George Odhiambo could not have been allowed to represent other defendants without written authority. This caused miscarriage of justice.”
12. From the foregoing, it is quite clear that a party in a proceeding cannot purport to appear, plead and act on behalf of others until and unless he is so authorized to do so in writing and the authority is filed in such a proceeding. To my mind therefore, a statement in an affidavit that one has the authority of the co-plaintiffs or co-defendants is not enough. Such an authority, properly signed by the party giving the authority, must be filed in the proceeding.
13. From the Chalicha Farmers case it would seem that lack of such an authority does not necessarily void the proceedings, what it does is to incapacitate the person purporting to represent his co-parties from so doing. The case by his co-parties remain unprosecuted. They have to appear themselves and prosecute the matter.
14. In the present case, it is not in dispute that the 1st Applicant did not get any authority from the 2nd to the 38th Applicant to represent, appear, act or plead on their behalf. There is no written authority signed by them and filed in court. . Order 1 Rule 1(2) and (3) of the Civil Procedure Rules provides that:-
“(2) The Plaint shall be accompanied by an Affidavit sworn by the Plaintiff verifying the correctness of the averments contained in Rule 1(1) (f) above.
(3) Where there are several plaintiffs, one of them, with written authority filed with the Verifying Affidavit, may swear the Verifying Affidavit on behalf of the others” (Emphasis mine)
15. From the foregoing, it is quite clear that a Plaint must or should be accompanied by a Verifying Affidavit. In this regard, the Plaint in this case as relates to the 2nd to the 39th Applicants is incompetent having been filed without authority. The Plaint in respect to their claim was never accompanied with any Verifying Affidavit. That incompetence however is not fatal. See Agricultural Finance Corporation & Another Vs Drive-In Estate Development Ltd (2006) eKLR. The lack of a proper, valid or any Verifying Affidavit does not render a Plaint void, it only renders it voidable. This is so by virtue of Rule 1 (6) of Order 4 which provides that a Plaint that does not comply with, inter alia, sub-rules (3) and (4) may be struck out by the Court on its own motion or on application by any party. Since the 2nd to 39th Plaintiff can regularize the position by filing compliant Verifying Affidavits, and there being no application before me to strike out the Plaint, I will leave it intact and make no comment on it as regards the affected Plaintiffs.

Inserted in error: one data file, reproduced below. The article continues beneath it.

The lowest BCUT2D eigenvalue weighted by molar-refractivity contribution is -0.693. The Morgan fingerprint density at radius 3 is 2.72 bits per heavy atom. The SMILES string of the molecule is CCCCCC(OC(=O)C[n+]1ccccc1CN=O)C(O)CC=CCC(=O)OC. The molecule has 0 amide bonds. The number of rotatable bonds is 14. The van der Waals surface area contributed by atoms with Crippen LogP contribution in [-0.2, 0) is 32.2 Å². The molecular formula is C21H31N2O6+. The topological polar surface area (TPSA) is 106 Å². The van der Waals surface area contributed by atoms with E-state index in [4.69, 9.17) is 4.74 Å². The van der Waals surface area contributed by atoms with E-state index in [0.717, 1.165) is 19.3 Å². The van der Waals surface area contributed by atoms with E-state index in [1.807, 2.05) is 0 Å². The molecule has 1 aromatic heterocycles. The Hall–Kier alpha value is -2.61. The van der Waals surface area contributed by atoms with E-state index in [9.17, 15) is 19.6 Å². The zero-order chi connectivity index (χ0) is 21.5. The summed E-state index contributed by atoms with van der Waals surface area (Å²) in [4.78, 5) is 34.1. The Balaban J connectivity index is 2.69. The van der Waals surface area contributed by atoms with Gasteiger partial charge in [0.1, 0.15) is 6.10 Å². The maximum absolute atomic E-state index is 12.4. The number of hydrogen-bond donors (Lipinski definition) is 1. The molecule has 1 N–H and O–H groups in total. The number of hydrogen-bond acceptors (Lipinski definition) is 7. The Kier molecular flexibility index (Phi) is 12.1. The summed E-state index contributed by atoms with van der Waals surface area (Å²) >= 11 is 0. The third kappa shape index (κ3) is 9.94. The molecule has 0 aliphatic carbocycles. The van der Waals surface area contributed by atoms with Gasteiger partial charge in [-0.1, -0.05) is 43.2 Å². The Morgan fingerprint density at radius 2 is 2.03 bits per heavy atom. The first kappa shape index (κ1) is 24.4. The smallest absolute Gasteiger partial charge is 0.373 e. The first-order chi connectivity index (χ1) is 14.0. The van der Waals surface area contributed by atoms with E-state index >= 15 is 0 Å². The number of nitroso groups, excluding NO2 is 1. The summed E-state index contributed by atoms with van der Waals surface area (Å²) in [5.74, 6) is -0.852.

16. Does the defectiveness of the Plaint as aforesaid, make the application incurably defective or incompetent. I do not think so while it may well be that the application as related the 38 affected Applicants is defective. It does not affect the position of the 1st and 5th Applicants. To that extent, I hold that the application as relates the 1st and 5th applicants competent as they properly swore the Affidavit in support thereof. The two are hereinafter referred to as “the applicants”.
17. On the other hand in paragraph 1 of the Supporting Affidavit the 1st Applicant states that he is authorized by the rest of the Applicants to swear the Affidavit on their behalf. Whilst there is no requirement in applications that authority to swear Affidavits be in writing or be filed, I think that there having been no original authority signed and filed as relates the suit, that averment is not adequate and is of no consequence. It cannot save the position of the rest of the 37 Applicants who never swore any Affidavit in support of the application. Accordingly, their application is hereby struck out.
18. The next issue is the failure by the Applicants to give an undertaking as to security. I have seen the case of Gati Vs Barclays Bank (K) Ltd (2001) KLR 525, relied on by the Respondent. My view of the matter is that an undertaking as to damages is in the discretion of the court. If the court feels it necessary it can order for the same to be provided. Failure to offer an undertaking before it is ordered for by the court in my view, cannot be a basis of refusing an injunction.
19. Let me now turn to the main application. This is an injunction application and the principles applicable were well settled in the Giella Vs Cassman Brown (1973) EA 378. These are that the Applicant must establish a prima facie case with a probability of success, that in the event the injunction is not granted, the Applicant will suffer damage that cannot be compensated by an award of damages and that if the court is in doubt, it will determine the matter on a balance of convenience.